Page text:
People can see how the improved push notification system behaves.

Since our main goal of this particular Sprint Review was to run an experiment and see whether in general such an approach can be applied, we collected just-in-time feedback from out teams. And what I can tell you – so far it looks promising! People were saying things like:

more interaction
easy to try things out
you can go into more details
you can ask now much more questions
cozy and intensive conversations
less preparations needed

There are of course things to improve, so more experiments to come. Inspect and adapt, right?

But what has become obvious is that the “Beer Fest” style of Sprint Reviews is the way to go. At least for the next few sprints until we find an even better idea.


Posted by Renzo Crisóstomo

Filed under iOS Mobile

iOS Culture @ XING

A couple of weeks ago our colleagues from the iOS team in Barcelona came to visit us. It’s fairly uncommon for all the iOS developers to be together in one place so we decided to hold an offsite meeting with the aim of creating a distributed iOS culture at XING and building a strong relationship between all of the developers. Here’s the story about how it went.

The location? A castle near Bremen with everything you could imagine, ranging from a bar to a big hall complete with fireplace! We arrived early in the morning, so right after unpacking we had breakfast and started with some team building activities outside. It was pretty cold as you can probably tell from the photo!

castle people_outside

After this, everyone met inside again for tech talks, which is something we do every week. As you may know, we launched recently XING 5.0 on iOS, a universal app delivering the best of XING information patterns on both iPhone and iPad. This was a huge team effort involving nearly every single iOS developer. But now we’re organised in different teams, with each one of them focussing on a different XING product or feature, so there’s always interesting stuff to share!

tech_talks happy_people_eating

It was almost noon and we were getting pretty hungry, so we started our next activity: social cooking. We divided ourselves up into small teams with the aim of cooking any dish we like, but there was a catch! We had to present the dish using a haiku. The results were just fantastic, as you can see in the photo!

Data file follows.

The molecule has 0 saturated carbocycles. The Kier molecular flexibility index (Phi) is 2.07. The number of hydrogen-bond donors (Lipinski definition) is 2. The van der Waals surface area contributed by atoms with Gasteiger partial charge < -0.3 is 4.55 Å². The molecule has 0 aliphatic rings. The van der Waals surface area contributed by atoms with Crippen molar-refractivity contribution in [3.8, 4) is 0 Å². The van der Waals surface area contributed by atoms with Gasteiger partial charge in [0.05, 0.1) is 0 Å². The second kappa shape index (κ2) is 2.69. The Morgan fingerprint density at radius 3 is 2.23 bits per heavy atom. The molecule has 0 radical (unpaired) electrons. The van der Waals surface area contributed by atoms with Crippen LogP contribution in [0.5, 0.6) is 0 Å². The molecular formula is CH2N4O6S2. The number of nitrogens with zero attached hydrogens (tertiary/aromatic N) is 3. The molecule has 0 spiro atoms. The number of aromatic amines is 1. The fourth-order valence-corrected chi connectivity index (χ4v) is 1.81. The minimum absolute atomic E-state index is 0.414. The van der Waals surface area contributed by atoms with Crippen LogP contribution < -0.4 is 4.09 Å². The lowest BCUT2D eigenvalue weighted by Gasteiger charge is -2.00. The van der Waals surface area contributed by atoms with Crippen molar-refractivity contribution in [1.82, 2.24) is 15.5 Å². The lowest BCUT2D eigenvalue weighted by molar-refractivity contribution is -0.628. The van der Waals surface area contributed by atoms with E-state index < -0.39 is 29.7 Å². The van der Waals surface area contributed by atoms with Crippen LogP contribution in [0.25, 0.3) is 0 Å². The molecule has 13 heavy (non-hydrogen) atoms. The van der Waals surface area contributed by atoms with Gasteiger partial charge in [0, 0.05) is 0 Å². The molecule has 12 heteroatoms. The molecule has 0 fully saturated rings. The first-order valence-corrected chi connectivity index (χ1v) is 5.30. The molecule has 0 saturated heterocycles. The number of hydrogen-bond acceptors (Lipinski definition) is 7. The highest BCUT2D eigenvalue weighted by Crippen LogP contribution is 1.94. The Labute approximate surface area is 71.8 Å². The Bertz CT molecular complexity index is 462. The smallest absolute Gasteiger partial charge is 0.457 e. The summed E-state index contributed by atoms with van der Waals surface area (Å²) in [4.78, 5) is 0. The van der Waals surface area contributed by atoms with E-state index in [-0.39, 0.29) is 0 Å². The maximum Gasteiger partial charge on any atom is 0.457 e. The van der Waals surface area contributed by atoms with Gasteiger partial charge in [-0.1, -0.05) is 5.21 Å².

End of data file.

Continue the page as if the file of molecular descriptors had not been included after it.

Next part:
Now it was almost 3:00 pm and we hadn’t coded anything all day, so people were starting to get anxious. For this reason we moved to another location for our next activity: a blazing-fast hackathon. The rules? 2 hours when you should code any kind of game you like using Swift. At first, everyone thought it was just insane, but we ended up having an awesome time. You can find some of our projects on GitHub, but don’t expect polished results as we only had 2 hours to work on things!

people_coding people_at_bar

After our coding activity, we went back to the castle and enjoyed the rest of day with a BBQ outside, including drinks and games at the bar and melting marshmallows by the fireplace!

Right after breakfast the next day, we started our next activity: a workshop where we ran through different activities with the aim of defining our team values and working principles, which was also designed to help us understand and promote the way we work. It was amazing that we really were on sync with everything already, so at some point we got asked to think outside the box to find ways to promote our work, which resulted in some really interesting ideas!

outside_the_box workshop

After the workshop, we continued with tech talks over lunch. Once that was over, our Mobile Engineering Director, Alexander Greim, arrived in order to assist us with the next and final activity. Based on XING’s openness as an organisation, the next activity was designed to answer our questions and provide feedback about a recently created role in our team: Lead Developer iOS!

This nicely rounds off my brief story about our offsite meeting. In summary I can say that we achieved our aim of creating a distributed iOS culture that now helps us to uphold consistency in terms of our team decisions, and we also built a strong relationship that improves our daily work. Did you like what you read here? Visit our website for more information about our team and current vacancies. See you next time!